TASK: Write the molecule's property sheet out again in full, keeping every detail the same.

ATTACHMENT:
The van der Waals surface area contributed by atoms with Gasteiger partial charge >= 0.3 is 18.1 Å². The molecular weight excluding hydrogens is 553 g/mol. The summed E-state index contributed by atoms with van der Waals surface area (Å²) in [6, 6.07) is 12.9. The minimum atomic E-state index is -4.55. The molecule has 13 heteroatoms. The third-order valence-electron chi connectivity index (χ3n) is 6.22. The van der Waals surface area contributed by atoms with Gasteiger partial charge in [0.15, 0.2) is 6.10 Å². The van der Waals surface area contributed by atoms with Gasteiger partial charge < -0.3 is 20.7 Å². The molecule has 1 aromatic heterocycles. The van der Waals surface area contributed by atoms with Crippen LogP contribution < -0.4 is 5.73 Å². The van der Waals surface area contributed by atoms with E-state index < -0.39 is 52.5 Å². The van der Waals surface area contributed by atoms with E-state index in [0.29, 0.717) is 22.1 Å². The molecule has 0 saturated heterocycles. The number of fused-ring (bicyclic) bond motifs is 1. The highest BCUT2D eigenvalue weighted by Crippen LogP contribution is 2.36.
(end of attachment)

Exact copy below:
The van der Waals surface area contributed by atoms with Gasteiger partial charge >= 0.3 is 18.1 Å². The molecular weight excluding hydrogens is 553 g/mol. The summed E-state index contributed by atoms with van der Waals surface area (Å²) in [6, 6.07) is 12.9. The minimum atomic E-state index is -4.55. The molecule has 13 heteroatoms. The third-order valence-electron chi connectivity index (χ3n) is 6.22. The van der Waals surface area contributed by atoms with Gasteiger partial charge in [0.15, 0.2) is 6.10 Å². The van der Waals surface area contributed by atoms with Gasteiger partial charge < -0.3 is 20.7 Å². The molecule has 1 aromatic heterocycles. The van der Waals surface area contributed by atoms with Crippen LogP contribution < -0.4 is 5.73 Å². The van der Waals surface area contributed by atoms with E-state index < -0.39 is 52.5 Å². The van der Waals surface area contributed by atoms with E-state index in [0.29, 0.717) is 22.1 Å². The molecule has 0 saturated heterocycles. The number of fused-ring (bicyclic) bond motifs is 1. The highest BCUT2D eigenvalue weighted by Crippen LogP contribution is 2.36.